(Ecuadorian Cheese Stuffed Potato Patties)
December — this month in (my) history:
In December of 1997, I had the good fortune to visit friends who were spending a year in Quito, Ecuador. I had long been interested in Ecuador, but found that it exceeded my expectations — I fell in love with the place.
Quitos climate is perfect. The combination of a spot on the equator and an altitude of 9,000 feet means that the temperature is about 70°F year round. It is an odd, wonderful city that is in some ways growing too fast, yet in other ways moving at a leisurely pace. Quito Coloniale, the old part of the city, is a beautifully-preserved quarter of narrow streets, glorious cathedrals, government offices, elegant restaurants, and most of Quitos hustlers, since they know this is where the tourists are likely to be (so watch your wallet).
Though I liked Quito, it was outside the city that I found the greatest delight. Heading north, moving from lush greenery to the sparse scrub of the Andean Highlands, then down into verdant farm land, a rickety, old bus carried us to Otavalo. This wonderful town, heart of the region traditionally occupied by the Otavalan Indians, is the site of a vast market where you can buy spectacular crafts, from beautiful blankets and sweaters to Panama hats (all of which are, by the way, made in Ecuador) to jewelry.
We spent a few days near the foot of the volcano Imbabura, visiting villages, each of which features a different craft: Otavalo for weaving, San Antonio de Ibarra for wood carving and painting, Cotacachi for leatherwork. Each town was more charming than the previous one. The populace is multi-ethnic, but the Otavalaños outnumber the Hispanics and Africans who share this region with them. (Ecuador has the highest indigenous Indian population of any country in South America.) Otavalaños are easily identified: the women wear long, black skirts, embroidered, white blouses, and layers of golden necklaces and coral-colored bracelets, while the men wear white pants, blue serapes, and Panama hats. Men and women wear their spectacularly luxuriant, black hair quite long, usually in great braids down their backs.
A totally different adventure was taking a bus over the Andes, through the cloud forest (llamas, lush greenery, sheer cliffs, and long, slender waterfalls), and down the other side to the Rio Napo in the Amazon basin. Paradise! I was almost delirious with joy. From the flower-drenched cabaña we had on the river, to touring in a dug-out canoe, to the monkeys and macaws, to the splendid beaches and smiling children, also in dugouts, who waved as we passed, the wonder and richness were almost overwhelming. I learned how to fire blow darts and how Quichua Indians make pottery, and actually saw leaf-cutter ants cutting and carrying leaves. Tidal waves of greenery surrounded us. We saw heliconias and cacao growing wild, phosphorescent plants and plants that cringe when touched, spectacular butterflies (including a Morpho, which is so vividly blue that it seems impossible) and masses of caterpillars. Even the giant bugs (like the 6-inch, armored grasshopper that the locals call "jumps the mountain") were fascinating. Wonderful.
In Ecuador, Chinese food and pizza are widely available, but dining on local delicacies is more fun. Ecuador has abundant seafood and beef, bananas and avocados, potatoes and peanuts, and delightful, strange fruits like guanabana, cheramoya, and at least a dozen things for which I never learned the name (including one peculiar "fruit" that our guide showed us in the rainforest — a long pod full of large seeds surrounded by a moist, cottony substance that tastes like a cross between banana and jasmine — a favorite of the monkeys, we were told).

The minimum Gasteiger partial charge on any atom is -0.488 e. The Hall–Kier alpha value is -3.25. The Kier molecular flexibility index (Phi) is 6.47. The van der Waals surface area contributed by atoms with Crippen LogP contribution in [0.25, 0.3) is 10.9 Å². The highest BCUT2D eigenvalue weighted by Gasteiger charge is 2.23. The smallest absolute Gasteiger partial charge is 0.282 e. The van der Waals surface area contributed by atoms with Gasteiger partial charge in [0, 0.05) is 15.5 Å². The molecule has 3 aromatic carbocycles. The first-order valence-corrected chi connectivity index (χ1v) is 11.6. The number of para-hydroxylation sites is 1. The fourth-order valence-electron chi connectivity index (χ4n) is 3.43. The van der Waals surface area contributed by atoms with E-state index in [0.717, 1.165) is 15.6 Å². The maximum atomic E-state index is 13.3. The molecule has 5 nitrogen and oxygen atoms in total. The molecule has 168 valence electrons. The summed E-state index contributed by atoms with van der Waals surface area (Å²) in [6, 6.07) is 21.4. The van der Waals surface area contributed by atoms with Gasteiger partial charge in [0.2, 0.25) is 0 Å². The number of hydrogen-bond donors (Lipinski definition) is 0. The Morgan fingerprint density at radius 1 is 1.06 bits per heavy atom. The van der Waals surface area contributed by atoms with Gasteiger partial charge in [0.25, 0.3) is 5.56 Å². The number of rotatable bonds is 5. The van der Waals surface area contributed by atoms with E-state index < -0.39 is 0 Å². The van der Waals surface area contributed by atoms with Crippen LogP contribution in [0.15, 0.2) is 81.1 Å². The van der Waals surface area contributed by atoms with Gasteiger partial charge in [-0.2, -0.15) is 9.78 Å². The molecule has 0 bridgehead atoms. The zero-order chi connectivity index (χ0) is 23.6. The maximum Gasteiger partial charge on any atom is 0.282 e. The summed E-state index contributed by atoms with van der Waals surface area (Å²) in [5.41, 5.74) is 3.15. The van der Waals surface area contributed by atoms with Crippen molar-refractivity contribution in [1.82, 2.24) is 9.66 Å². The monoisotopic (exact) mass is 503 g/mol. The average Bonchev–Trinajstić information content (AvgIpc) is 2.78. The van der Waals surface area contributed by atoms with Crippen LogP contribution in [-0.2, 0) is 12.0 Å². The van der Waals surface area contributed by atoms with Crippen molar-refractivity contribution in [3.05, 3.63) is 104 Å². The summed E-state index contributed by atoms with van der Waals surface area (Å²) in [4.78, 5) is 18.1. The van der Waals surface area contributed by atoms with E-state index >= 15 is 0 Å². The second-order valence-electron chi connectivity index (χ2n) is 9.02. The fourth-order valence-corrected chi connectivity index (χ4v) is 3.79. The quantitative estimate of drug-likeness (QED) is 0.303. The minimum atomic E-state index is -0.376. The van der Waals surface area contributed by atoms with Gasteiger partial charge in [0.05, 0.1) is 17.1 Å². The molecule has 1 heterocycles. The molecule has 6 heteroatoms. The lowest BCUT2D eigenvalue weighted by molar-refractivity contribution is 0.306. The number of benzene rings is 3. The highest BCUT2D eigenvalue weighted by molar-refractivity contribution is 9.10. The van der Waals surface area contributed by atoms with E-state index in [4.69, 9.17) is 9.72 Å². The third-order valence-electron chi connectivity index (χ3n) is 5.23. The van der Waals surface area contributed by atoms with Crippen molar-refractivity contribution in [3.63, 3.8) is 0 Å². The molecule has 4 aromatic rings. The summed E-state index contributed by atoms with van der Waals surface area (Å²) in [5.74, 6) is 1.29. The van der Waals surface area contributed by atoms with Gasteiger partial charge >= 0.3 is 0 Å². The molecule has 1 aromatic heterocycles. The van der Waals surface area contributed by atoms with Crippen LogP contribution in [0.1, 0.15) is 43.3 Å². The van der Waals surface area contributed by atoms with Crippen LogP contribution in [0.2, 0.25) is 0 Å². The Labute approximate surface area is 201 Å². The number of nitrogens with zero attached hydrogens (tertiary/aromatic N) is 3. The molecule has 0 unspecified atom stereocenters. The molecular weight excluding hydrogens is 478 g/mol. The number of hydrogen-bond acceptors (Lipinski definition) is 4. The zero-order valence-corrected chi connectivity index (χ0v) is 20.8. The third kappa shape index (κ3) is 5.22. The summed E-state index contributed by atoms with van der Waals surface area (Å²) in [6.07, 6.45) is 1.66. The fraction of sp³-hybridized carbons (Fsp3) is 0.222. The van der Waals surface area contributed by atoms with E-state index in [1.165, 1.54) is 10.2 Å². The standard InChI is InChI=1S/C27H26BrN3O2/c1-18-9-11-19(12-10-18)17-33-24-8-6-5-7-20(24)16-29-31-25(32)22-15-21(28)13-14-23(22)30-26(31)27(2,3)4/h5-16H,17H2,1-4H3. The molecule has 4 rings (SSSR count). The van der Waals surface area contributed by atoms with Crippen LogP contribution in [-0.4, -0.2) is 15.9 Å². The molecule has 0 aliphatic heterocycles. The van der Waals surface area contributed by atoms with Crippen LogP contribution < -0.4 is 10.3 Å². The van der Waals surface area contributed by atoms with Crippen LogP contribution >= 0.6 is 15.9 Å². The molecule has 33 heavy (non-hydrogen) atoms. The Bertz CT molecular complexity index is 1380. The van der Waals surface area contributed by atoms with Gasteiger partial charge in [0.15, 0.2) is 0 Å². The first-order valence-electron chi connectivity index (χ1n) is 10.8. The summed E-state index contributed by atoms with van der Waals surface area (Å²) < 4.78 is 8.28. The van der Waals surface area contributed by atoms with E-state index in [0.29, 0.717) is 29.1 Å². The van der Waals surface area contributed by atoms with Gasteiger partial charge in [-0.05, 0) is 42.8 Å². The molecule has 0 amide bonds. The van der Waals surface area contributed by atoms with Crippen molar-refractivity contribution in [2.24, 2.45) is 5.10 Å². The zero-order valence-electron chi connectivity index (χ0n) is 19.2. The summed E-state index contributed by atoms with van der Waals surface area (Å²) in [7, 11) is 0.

The food I saw most often, from Otavalos street markets (where I first tried one) to the restaurants of Quito, was the llapingacho (yop-in-GAH-cho), a potato and cheese cake with as many variations as there are people making them. It was common to see llapingachos on griddles next to fried eggs, a popular accompaniment, or offered with fried platanos or peanut sauce. I also had them as a side dish, along with highly-spiced roast pork and buttery, white hominy.
The Andes are where potatoes originated, so it is not surprising that Ecuador has them, but the variety and flavor were impressive. Of the varieties we have here, your best choice for this recipe is new (red skinned) potatoes, since they have more protein and moisture, and hold together better. Russets or baking potatoes, which are dry and crumbly, wouldnt work well.
2 lb. new (red skinned) potatoes
1 medium yellow onion, peeled and finely chopped
1 cup grated white cheese (Chihuahua, Monterey Jack, Muenster, or the like)
Peel the potatoes and cut into chunks. Put in a large saucepan with cold water to cover, add a pinch of salt, and bring to the boil. Cook until tender when pricked with a fork (about 20 minutes). Run under cold water, drain, and place in a large mixing bowl. Mash with a potato masher until smooth.
Put a tablespoon of oil in a skillet and sauté the onion over medium heat until golden brown (about 10 minutes). Remove onions to a small bowl.
Shape the mashed potatoes into 12 balls. With each ball, make a hole using your thumbs, then stuff the ball with some of the onion and a tablespoon of grated cheese and close the hole back up. Flatten the ball into a patty about 3 inches in diameter.
Heat one tablespoon of oil in a large, non-stick skillet over medium-high heat. Sauté the potato patties in batches of 3 or 4, turning them once, until they are golden brown on both sides (about 3 minutes per side). Add oil to pan as needed for each new batch.
When cooked, you can sprinkle the llapingachos with a little salt to taste.